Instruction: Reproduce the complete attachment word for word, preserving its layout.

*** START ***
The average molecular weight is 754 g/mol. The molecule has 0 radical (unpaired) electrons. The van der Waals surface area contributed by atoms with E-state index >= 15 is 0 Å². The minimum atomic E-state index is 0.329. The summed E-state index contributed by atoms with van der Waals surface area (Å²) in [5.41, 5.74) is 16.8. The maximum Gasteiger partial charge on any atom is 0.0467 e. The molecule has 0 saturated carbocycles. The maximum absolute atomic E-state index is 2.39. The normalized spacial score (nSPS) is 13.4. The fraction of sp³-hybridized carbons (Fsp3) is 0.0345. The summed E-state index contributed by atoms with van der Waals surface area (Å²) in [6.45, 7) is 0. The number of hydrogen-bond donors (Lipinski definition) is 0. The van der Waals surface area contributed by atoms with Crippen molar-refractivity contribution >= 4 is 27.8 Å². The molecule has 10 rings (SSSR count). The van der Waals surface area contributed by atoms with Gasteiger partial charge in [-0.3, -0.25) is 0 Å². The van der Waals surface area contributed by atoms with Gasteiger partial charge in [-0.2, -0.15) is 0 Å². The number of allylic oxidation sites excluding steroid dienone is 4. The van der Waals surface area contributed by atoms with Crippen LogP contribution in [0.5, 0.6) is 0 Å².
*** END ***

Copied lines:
The average molecular weight is 754 g/mol. The molecule has 0 radical (unpaired) electrons. The van der Waals surface area contributed by atoms with E-state index >= 15 is 0 Å². The minimum atomic E-state index is 0.329. The summed E-state index contributed by atoms with van der Waals surface area (Å²) in [5.41, 5.74) is 16.8. The maximum Gasteiger partial charge on any atom is 0.0467 e. The molecule has 0 saturated carbocycles. The maximum absolute atomic E-state index is 2.39. The normalized spacial score (nSPS) is 13.4. The fraction of sp³-hybridized carbons (Fsp3) is 0.0345. The summed E-state index contributed by atoms with van der Waals surface area (Å²) in [6.45, 7) is 0. The number of hydrogen-bond donors (Lipinski definition) is 0. The van der Waals surface area contributed by atoms with Crippen molar-refractivity contribution >= 4 is 27.8 Å². The molecule has 10 rings (SSSR count). The van der Waals surface area contributed by atoms with Gasteiger partial charge in [-0.3, -0.25) is 0 Å². The van der Waals surface area contributed by atoms with Gasteiger partial charge in [-0.2, -0.15) is 0 Å². The number of allylic oxidation sites excluding steroid dienone is 4. The van der Waals surface area contributed by atoms with Crippen LogP contribution in [0.5, 0.6) is 0 Å².